Ever since ONE members started submitting recipes to our Digital Sweet Potato Cookbook, I’ve been searching for that perfect dish to cook and write about for the ONE Blog. It had to be something simple, healthy and versatile. So, when I saw USAID Administrator Raj Shah’s family recipe for rainbow hash browns, I knew I struck gold.
The Japanese have long held the belief that eating dishes with at least five colors is the key to good health — so I was pleased to see that this dish had red peppers, orange sweet potatoes, yellow corn, green peas and spinach and purple onions. Sweet potatoes and spinach are particularly nutrient-dense, and it’s foods like these that need to be on the plates of the world’s poorest children to help them grow healthy and strong.
These rainbow hash browns are great because you can eat them for almost any occasion — under a fried egg for brunch, as a side dish for roasted chicken, as a topping for bruschetta. In my case, I tossed it with some whole grain spaghetti with a little extra olive oil and a squeeze of lemon juice. And it’s super easy to cook. I think the hardest part was cutting the sweet potatoes up into cubes.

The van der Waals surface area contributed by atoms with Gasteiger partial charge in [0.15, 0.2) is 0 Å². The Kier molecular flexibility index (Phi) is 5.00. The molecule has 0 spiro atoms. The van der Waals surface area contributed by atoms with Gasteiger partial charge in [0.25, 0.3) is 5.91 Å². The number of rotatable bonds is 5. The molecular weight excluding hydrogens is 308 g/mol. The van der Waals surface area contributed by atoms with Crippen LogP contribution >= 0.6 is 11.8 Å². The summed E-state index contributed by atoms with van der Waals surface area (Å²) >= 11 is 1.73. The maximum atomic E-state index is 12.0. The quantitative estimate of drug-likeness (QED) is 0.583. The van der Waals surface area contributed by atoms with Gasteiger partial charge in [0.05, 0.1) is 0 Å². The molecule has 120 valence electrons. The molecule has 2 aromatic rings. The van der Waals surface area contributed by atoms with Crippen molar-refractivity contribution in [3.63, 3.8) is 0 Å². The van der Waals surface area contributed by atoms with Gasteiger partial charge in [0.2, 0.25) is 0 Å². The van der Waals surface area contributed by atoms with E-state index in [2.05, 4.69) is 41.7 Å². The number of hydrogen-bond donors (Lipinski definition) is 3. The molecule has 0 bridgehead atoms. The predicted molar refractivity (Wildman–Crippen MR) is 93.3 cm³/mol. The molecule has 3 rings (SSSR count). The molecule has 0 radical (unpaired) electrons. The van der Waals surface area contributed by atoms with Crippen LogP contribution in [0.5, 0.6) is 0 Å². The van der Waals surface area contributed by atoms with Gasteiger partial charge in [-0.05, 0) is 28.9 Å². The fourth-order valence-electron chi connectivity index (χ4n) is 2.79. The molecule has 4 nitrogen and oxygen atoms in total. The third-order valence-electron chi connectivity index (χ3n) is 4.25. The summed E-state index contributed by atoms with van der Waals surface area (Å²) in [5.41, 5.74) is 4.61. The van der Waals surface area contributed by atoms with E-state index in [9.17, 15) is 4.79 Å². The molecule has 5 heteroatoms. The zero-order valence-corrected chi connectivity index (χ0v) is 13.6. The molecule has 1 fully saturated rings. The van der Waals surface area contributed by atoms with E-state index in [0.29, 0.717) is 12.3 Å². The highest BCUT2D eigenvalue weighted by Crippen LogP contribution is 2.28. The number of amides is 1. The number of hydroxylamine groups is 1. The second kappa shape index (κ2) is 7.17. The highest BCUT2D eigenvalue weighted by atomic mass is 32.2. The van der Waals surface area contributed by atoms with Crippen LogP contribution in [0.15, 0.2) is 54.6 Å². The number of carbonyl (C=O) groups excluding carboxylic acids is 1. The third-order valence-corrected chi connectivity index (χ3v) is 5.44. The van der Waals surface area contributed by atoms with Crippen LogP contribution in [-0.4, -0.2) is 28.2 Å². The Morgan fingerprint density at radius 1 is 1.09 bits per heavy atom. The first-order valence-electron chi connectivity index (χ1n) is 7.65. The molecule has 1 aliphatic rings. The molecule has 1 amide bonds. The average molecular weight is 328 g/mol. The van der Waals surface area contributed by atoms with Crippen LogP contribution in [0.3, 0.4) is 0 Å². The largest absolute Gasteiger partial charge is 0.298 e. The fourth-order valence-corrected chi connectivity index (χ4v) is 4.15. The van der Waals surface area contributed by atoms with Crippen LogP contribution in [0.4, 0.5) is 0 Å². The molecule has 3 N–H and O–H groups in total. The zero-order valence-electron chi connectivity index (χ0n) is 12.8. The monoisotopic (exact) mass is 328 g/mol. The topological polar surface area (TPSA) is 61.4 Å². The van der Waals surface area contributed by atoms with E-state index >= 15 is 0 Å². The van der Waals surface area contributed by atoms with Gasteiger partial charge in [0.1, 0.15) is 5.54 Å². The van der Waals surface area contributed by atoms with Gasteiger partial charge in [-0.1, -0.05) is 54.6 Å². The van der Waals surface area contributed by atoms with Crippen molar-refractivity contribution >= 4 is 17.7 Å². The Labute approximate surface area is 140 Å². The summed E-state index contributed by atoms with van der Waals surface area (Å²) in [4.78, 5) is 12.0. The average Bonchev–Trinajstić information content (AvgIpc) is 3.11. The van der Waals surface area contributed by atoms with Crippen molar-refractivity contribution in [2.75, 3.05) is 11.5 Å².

The Shah family didn’t include specific measurements in their recipe, so I took the liberty of adding more of what I liked (corn and peas) and less of what I didn’t (red peppers… I’ve never been a big fan!). This is the kind of dish that can’t go wrong — so I hope you give it a try just like I did. Here’s a step-by-step:
Rainbow Hash Browns (or Rainbow Bruschetta)
Submitted by USAID Administrator Raj Shah
Dice sweet potatoes, red bell pepper, red onion and garlic and sauté in pan (with olive oil) until sweet potatoes are slightly charred but tender.
Add frozen or fresh green peas and corn and sauté for a few more minutes. Add fresh chopped spinach or kale and sauté for a few more minutes. Add salt and pepper to taste.
Garnish with freshly chopped parsley or cilantro. Serve warm with eggs in lieu of traditional hash browns, or on toasted baguette for an alternative bruschetta, or simply as a hearty side dish to any tasty meal.
Now that sweet potatoes are on your mind, take the next step and SIGN OUR PETITION to end global child malnutrition around the world. Nutrient-dense foods like the sweet potato are a vital part of a child’s health, but far too many children don’t have access to these kinds of vegetables. So, let’s urge world leaders to make it happen:
Big thanks to Raj Shah for submitting his family recipe to the ONE Blog!